Does a Bedroom Need a Closet to Appraise?
Why People Believe Bedrooms Must Have Closets
It's not unusual for someone to wonder if a bedroom needs a closet to be considered as a bedroom. I wondered about that when I bought my first home all by myself. The home was represented by the listing agent and the seller as a two-bedroom home when I bought it. This did not concern me at the time because I lived alone and I used the second bedroom as a dressing area, a room for mirrors and dressers. I also utilized seller financing to purchase the home so no appraisal was completed at that time.
The entire home was less than 800-square-feet. Its original layout from 1916 consisted of a mud room, front porch, living room, dining area, kitchen and no hallway, just a bedroom off the dining room that led into the second bedroom, which was connected to the bath. My bed fits almost wall-to-wall in the second bedroom off the bath. The bedroom was big enough to hold only a massive waterbed and a small night table, measuring maybe 7 x 9 feet.
Each room had windows for egress, and the windows conformed to building code. When it came time to sell the home and the buyer's new lender hired an appraiser, I discovered the problem. The appraisal came back lower than my sales price because the appraiser could not appraise the home as a two-bedroom. I was stuck with a low appraisal. I thought it was because only one of the bedrooms had a closet, but that wasn't the reason the appraiser considered it to be a one-bedroom home.
That is when I learned that a bedroom does not need a closet to be considered a bedroom. Because my particular problem was not the missing closet; I was told that did not matter. Instead, it was the fact the bedrooms had no separate entrance to each room. They were adjoined without a hallway, by just a door. Even though they had a door separating the rooms, they were not considered separate bedrooms for appraisal purposes.
Now, every appraiser has a little bit of leeway when it comes to interpreting building code, but most agree that the International Residential Code (IRC) does not contain any verbiage requiring a closet in a bedroom. I cannot find any appraisal code that stipulates a closet in a bedroom. Where does this belief originate from then? It's hard to say, really.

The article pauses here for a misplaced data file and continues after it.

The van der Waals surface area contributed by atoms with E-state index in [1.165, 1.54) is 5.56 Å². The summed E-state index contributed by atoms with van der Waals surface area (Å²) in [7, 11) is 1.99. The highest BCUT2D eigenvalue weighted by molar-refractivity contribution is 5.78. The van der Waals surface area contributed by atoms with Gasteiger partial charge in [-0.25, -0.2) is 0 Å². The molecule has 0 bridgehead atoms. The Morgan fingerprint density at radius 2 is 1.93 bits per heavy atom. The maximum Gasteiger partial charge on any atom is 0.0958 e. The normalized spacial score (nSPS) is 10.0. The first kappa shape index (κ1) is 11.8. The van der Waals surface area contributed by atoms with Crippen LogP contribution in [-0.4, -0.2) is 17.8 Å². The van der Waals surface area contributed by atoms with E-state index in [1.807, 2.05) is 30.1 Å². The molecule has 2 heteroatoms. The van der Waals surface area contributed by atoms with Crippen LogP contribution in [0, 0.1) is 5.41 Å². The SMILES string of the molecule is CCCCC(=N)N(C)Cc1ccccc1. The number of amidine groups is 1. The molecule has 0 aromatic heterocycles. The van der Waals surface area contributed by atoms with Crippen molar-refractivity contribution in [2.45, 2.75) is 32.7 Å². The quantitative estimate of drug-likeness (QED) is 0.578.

Most homes in the old days, those built in the early 1900s, contained very small closets if they had closets at all. People stored clothing in armoires and steamer trunks. Not to mention, a hundred years ago, people did not feel the need for huge wardrobes and simply got by with fewer articles of clothing. It's astonishing how our human perspective has changed since then. Today we cannot pack our stuff into an overnight bag for one night away from home, yet many Ellis Island immigrants brought all of their personal belongings to America in one piece of luggage.
First-time home buyers clamor for more closet space, and there never seems to be enough. After I bought a few more homes and worked my way up the home-buying ladder by buying bigger homes, I eventually ended up with a four-bedroom split-level home, in which I also lived by myself. It really meant I had 3 more closets to hold clothing, plus a couple of hallway closets. I admit, it was a bit nuts.
I am left to conclude that the demand for closet space in a bedroom must simply be a fabrication in the mind of a person who believes she needs more closet space. Because if you ask authorities in building departments about the requirements, you are likely to hear about all of the conditions that must exist in order for a bedroom to be called a bedroom, none of which involve a closet.
What Are the General Requirements for a Bedroom?
- Typically, the room must be of a minimum size.
- The ceiling height from the floor must meet building code. Most municipalities agree the ceiling height must be at least 8-feet, but that requirement can vary.
- Windows must meet specifications in minimum width and height, and distance from the floor.
- Egress issues must be satisfied.
- Most building codes call for electricity and heat.
- A closet is not required.
A closet is a nicety but since it is not required, it means a room that is used as a den could possibly be considered a bedroom if it meets the minimum requirements. The way we skirt around the issue where I sell real estate now in California is we market homes as having a "range" of bedrooms. For example, a 4-bedroom home with a loft might be advertised as a 4- to 5-bedroom home. Who's to say a new buyer won't use the loft as a bedroom?
Appraisers will consider the tax records when appraising a home. Sometimes, in subdivisions that arose during the housing boom years of the early 2000s, builders, and their county officials were in such a rush to sign off on the paperwork that mistakes were made. Spaces that in some homes were converted into an extra bedroom option were noted as garage footage in error. The first thing to do before putting your home on the market is to check and correct these types errors in the public records.
No matter how you look at it, a home with an extra bedroom is worth more.
At the time of writing, Elizabeth Weintraub, BRE # 00697006, is a Broker-Associate at Lyon Real Estate in Sacramento, California.